NEUDC is a large development economics conference, with more than 160 papers on the program, so it’s a nice way to get a sense of new research in the field.
Thankfully, since NEUDC posts submitted papers, I was able to mostly catch up. I went through 147 of the papers and summarized them below, by topic. If a paper you loved or presented isn’t in the rundown, feel free to add a brief summary in the comments. (Why 147 instead of 160? I skipped a few macro papers and the papers that weren’t posted.)
These links should take you to your topic of interest: Agriculture, cash transfers and asset transfers, credit and insurance, crime, conflict, violence, and war, culture, norms, and corruption, education, elections and political economy, firms, governance, bureaucracy, and social capital, health (including WASH), jobs (including public works), marriage, methodology, migration, mobile phones and mobile money, poverty, inequality, and shocks, psychology, taxes, and traffic.
This week, I leave you with this short 2003 paper in the Journal of Economic Perspectives by Kaushik Basu. It both follows somewhat from my last post, is related to the day's news, and relevant for thinking about principles for intervention in labor markets for a host of issues that our colleagues deal with in developing and developed economies...Here is the abstract - but you can read the paper in 30 minutes...
- A simple growth chart poster has a surprisingly large impact on reducing stunting in Zambia according to this IPA brief.
- David Rinnert and Liz Brower of DFID provide a typology of ways evidence is used by policymakers on the Oxfam from poverty to power blog – with examples ranging from the more nebulous “help decision-makers acknowledge the full body of evidence “ to the more concrete, but still hard to pin-down “fed directly into the decision-making”.
- No Sugar: MIT news summarizes and provides background into Noam Angrist’s attempt to scale up Dupa’s Sugar Daddies work in Botswana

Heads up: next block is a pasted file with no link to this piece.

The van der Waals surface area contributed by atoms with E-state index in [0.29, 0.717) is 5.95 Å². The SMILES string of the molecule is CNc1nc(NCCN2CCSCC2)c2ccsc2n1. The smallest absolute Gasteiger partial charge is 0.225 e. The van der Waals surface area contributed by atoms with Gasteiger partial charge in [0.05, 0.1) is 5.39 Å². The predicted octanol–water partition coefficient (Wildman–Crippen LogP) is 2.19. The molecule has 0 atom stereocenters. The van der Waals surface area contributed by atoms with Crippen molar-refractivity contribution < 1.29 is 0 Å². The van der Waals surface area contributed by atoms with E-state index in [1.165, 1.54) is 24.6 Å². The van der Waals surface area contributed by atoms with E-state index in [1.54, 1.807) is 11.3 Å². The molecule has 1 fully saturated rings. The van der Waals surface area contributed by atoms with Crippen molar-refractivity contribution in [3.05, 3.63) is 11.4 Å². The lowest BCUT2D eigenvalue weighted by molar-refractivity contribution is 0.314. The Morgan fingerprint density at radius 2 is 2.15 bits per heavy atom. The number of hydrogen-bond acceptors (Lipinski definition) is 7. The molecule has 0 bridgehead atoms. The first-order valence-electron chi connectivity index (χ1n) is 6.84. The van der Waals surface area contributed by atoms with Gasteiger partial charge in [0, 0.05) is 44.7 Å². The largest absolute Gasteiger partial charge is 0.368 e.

- A new journal for replication studies in economics- International Journal for Re-Views in Empirical Economics (IREE)
With tomorrow being Halloween, I thought it perfect timing to discuss a paper about death and zombies. Small firms are an important source of income for the poor in developing countries, and the target of many policy interventions designed to help them grow. But we don’t actually know much about their death, with no systematic evidence available as to the rate of small firm death, which firms are more likely to die, and why they die. Indeed firm death often ends up being hidden in the attrition numbers of much of our data, and out of 35 published RCTs on interventions for small firms in developing countries, only 13 either report a firm death rate or look at death as an outcome.
My new working paper (ungated version) (with Anna Luisa Paffhausen) aims to provide systematic evidence on small firm death in developing countries. We spent several years cleaning and putting together data on more than 14,000 small firms from 16 firm panel surveys in 12 countries, enabling estimation of the rate of firm death over horizons as short as 3 months and as long as 17 years. Detailed questions added to nine of these panel surveys also enable us to dig deeper into cause of death.
- job market series 2017